With the North Carolina Tar Heels and the Virginia Cavaliers among the teams playing in the opening rounds of the NCAA Basketball Tournament here, local organizers are hoping for a string of sellouts at the PNC Arena.
“I expect there to be a lot of Carolina blue and (Virginia) orange in the building,” said Scott Dupree, executive director of the Greater Raleigh Sports Alliance and chairman of an organizing committee that has been working on the tournament with N.C. State University, which is hosting the event.
Based on past experience, the key to maximizing tournament attendance – and therefore maximizing the economic benefits to the region – could be whether those teams advance beyond the first round.
Eight of the 64 teams that made the cut for this year’s version of “March Madness” will play a total of six games at the PNC Arena – two double-headers on Thursday and one on Saturday.
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N.C. State officials couldn’t be reached this week for the latest data on tournament ticket sales.
This is the fourth time in 13 years that Raleigh has hosted the tournament, and the second time in the last three years.
“It’s a little unusual to host it that often. That says a lot for the community,” said Dupree. He called the tournament “a signature event” that, when it’s held in Raleigh, ranks among the top sporting events of the year in terms of visitor spending.
The last time that Raleigh played host to the opening rounds, in 2014, the Greater Raleigh Sports Alliance estimated that 17,720 out-of-town visitors spent $4.2 million locally – mostly at hotels, restaurants and bars and on shopping excursions. Those visiting fans tallied 10,105 hotel room nights.
Hosting the 2008 tournament was even more lucrative, generating an estimated $5.1 million in visitor spending.
The Alliance’s estimates only account for spending by people who come to the event from outside the Triangle. In 2014, 71 percent of ticket buyers came from elsewhere.
To be sure, Raleigh has hosted more lucrative sporting events. The National Hockey League All-Star Game and related events attracted an estimated $11.4 million in visitor spending.
Large fan base
Steve Thanhauser, co-owner of the Angus Barn, doesn’t have any way of measuring the NCAA tournament’s impact on reservations but has no doubt it’s very positive.
“The phone have been very, very busy,” he said. “We’re seeing increases on the website with people trying to get reservations.”
Dupree is hoping that the economic impact of this year’s event will be more like the 2008 version, when UNC, Georgetown and Davidson – led by Seth Curry – all won their opening rounds. As a result, all 19,477 seats for each the three double-headers sold out.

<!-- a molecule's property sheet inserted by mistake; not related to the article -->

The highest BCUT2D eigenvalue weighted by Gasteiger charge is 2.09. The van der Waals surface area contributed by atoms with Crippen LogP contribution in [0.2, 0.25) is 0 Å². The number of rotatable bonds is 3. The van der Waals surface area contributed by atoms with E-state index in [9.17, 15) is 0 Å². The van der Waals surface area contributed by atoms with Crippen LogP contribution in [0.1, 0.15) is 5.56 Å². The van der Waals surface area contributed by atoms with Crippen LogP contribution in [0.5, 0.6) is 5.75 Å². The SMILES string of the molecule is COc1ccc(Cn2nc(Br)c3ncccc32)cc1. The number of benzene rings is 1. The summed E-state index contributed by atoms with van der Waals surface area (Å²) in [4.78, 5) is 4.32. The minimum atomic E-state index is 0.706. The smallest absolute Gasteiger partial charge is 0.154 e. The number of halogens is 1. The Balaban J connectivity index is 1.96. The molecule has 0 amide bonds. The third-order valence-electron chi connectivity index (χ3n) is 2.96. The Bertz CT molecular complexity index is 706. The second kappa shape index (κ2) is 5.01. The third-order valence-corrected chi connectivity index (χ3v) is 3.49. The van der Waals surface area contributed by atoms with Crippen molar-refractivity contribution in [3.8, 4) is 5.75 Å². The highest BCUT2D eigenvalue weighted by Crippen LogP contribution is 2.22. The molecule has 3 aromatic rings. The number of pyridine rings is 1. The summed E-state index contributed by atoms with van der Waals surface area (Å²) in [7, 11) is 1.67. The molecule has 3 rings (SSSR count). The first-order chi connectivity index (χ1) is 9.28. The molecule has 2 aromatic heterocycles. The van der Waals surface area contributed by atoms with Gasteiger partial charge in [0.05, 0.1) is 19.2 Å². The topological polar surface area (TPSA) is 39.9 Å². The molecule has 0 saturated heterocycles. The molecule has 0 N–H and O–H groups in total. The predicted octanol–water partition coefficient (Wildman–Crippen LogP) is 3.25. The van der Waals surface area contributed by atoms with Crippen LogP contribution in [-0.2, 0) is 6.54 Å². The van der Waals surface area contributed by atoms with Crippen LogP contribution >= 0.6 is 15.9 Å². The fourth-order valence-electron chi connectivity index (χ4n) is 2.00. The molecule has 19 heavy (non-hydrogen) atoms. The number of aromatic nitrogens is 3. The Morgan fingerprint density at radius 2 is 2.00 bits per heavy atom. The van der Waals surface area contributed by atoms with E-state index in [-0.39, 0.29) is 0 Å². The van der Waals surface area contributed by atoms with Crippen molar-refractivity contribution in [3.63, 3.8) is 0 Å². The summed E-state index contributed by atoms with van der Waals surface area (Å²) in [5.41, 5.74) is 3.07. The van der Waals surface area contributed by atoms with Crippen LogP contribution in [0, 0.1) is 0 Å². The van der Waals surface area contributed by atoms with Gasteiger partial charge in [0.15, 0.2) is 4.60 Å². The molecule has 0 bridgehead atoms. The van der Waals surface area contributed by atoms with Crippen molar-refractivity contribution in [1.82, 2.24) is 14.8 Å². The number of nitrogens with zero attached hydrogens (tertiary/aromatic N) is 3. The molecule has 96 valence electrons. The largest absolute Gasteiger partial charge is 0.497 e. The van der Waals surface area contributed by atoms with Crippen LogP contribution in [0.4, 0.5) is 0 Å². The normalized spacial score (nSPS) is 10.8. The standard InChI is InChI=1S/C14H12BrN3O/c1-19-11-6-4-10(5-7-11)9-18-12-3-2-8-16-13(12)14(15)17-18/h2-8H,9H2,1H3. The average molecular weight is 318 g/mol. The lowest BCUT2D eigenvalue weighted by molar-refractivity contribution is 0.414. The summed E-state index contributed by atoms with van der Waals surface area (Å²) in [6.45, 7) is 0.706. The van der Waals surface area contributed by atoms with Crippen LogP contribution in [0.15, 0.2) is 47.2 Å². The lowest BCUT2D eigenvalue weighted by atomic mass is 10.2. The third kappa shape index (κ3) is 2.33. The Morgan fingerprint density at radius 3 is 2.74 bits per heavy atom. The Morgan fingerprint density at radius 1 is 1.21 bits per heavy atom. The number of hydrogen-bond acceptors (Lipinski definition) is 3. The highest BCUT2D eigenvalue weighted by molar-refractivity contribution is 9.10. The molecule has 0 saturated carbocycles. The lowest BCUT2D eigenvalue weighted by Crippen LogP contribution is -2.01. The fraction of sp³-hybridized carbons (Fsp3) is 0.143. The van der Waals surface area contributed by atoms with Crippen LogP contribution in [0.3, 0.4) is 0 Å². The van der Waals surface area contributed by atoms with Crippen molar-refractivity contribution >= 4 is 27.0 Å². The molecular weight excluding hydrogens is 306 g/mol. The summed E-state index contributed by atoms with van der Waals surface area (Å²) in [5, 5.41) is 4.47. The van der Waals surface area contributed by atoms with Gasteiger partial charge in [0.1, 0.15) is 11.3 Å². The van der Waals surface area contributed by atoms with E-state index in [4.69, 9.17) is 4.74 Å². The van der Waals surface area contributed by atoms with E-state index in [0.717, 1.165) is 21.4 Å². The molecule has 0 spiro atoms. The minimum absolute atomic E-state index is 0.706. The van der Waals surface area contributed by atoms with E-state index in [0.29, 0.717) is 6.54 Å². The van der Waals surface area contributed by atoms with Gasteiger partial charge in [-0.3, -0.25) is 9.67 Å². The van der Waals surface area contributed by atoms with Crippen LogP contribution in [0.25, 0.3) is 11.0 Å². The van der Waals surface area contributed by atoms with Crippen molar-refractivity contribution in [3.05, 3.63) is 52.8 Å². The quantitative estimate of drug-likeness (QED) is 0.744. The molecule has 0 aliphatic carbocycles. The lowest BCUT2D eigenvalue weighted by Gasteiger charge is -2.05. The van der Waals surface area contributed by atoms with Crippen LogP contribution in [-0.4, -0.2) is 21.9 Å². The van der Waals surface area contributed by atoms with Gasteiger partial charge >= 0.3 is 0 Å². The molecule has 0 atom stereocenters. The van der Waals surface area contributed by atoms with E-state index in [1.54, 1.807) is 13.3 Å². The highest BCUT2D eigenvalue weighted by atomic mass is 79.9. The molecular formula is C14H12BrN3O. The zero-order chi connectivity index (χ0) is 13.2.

In 2014, by contrast, the biggest draw was Duke, which fizzled out in the first round when it was upset by Mercer. Total attendance for the six games that year declined by more than 5,000 compared to 2008.
Having the Tar Heels at this year’s tourney is a huge plus, said Dupree, “because it’s a high-profile school with a national brand and a large fan base. ... Yes, they are close to home, which is great. But they will attract fans from all over. They have a national following.”
Virginia is another team with a large fan base that’s within driving distance, Dupree said.
The Hilton North Raleigh/Midtown received “a nice burst of reservations” this week after the NCAA announced which teams were playing in Raleigh Sunday night, said Thom Keville, director of sales.
But, he added, “to be honest with you, Friday and Saturday for this week are still a little on the weak side. I think a lot of people are hedging their bets, so to speak, and waiting to see if their team makes it past the first round.”
One of the out-of-town teams is staying at the Hilton, but Keville said the NCAA won’t allow him to say which one.
“It’s a thrill,” he said. “We had probably 80 of our staff members waiting for the team (Tuesday) in the lobby. To the best of our ability, we dressed in the appropriate team colors – I’m not going to tell you what they are are. We had their fight song playing. We had the lobby decorated appropriately.”
Keville figures if the team wins its first game, a bunch of fans who’ve gotten word on where their team is staying will be making last-minute reservations.
“The entire hotel is rooting for this team,” he said.
This is the 16th time that Raleigh has hosted the opening or regional round of the tournament – the fourth time at PNC, plus a dozen times at Reynolds Coliseum, Dupree said. As in past years, N.C. State submitted a bid to the NCAA to bring it to Raleigh.
But Raleigh has never hosted a Final Four – and isn’t even eligible to bid for one. That’s because the NCAA requires that Final Four sites have a facility with a minimum seating capacity of 60,000. Domed NFL stadiums often serve as Final Four sites.
“Most markets aren’t eligible to host a Final Four,” Dupree said, noting that only a handful have such facilities.